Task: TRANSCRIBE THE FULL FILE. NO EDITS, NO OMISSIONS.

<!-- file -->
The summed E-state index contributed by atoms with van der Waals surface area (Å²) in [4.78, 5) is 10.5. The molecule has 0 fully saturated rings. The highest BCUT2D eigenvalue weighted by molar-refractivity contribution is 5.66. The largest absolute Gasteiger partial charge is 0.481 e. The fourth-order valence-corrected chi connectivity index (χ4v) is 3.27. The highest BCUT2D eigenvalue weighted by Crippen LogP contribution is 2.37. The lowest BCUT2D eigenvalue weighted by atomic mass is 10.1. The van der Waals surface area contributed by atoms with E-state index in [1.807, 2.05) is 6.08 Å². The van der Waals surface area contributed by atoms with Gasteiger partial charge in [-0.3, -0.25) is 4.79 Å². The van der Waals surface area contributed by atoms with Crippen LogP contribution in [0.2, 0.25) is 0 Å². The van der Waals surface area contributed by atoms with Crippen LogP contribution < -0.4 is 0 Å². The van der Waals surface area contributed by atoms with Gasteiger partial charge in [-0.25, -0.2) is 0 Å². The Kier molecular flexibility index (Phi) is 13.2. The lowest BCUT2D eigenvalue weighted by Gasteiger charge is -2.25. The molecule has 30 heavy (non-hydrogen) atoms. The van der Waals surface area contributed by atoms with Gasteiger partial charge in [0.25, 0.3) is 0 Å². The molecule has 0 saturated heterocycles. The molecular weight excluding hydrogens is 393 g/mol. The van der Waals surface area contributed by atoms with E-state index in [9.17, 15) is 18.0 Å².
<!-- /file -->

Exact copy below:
The summed E-state index contributed by atoms with van der Waals surface area (Å²) in [4.78, 5) is 10.5. The molecule has 0 fully saturated rings. The highest BCUT2D eigenvalue weighted by molar-refractivity contribution is 5.66. The largest absolute Gasteiger partial charge is 0.481 e. The fourth-order valence-corrected chi connectivity index (χ4v) is 3.27. The highest BCUT2D eigenvalue weighted by Crippen LogP contribution is 2.37. The lowest BCUT2D eigenvalue weighted by atomic mass is 10.1. The van der Waals surface area contributed by atoms with E-state index in [1.807, 2.05) is 6.08 Å². The van der Waals surface area contributed by atoms with Gasteiger partial charge in [-0.3, -0.25) is 4.79 Å². The van der Waals surface area contributed by atoms with Crippen LogP contribution in [0.2, 0.25) is 0 Å². The van der Waals surface area contributed by atoms with Crippen LogP contribution < -0.4 is 0 Å². The van der Waals surface area contributed by atoms with Gasteiger partial charge in [-0.25, -0.2) is 0 Å². The Kier molecular flexibility index (Phi) is 13.2. The lowest BCUT2D eigenvalue weighted by Gasteiger charge is -2.25. The molecule has 30 heavy (non-hydrogen) atoms. The van der Waals surface area contributed by atoms with Gasteiger partial charge in [0.25, 0.3) is 0 Å². The molecule has 0 saturated heterocycles. The molecular weight excluding hydrogens is 393 g/mol. The van der Waals surface area contributed by atoms with E-state index in [9.17, 15) is 18.0 Å².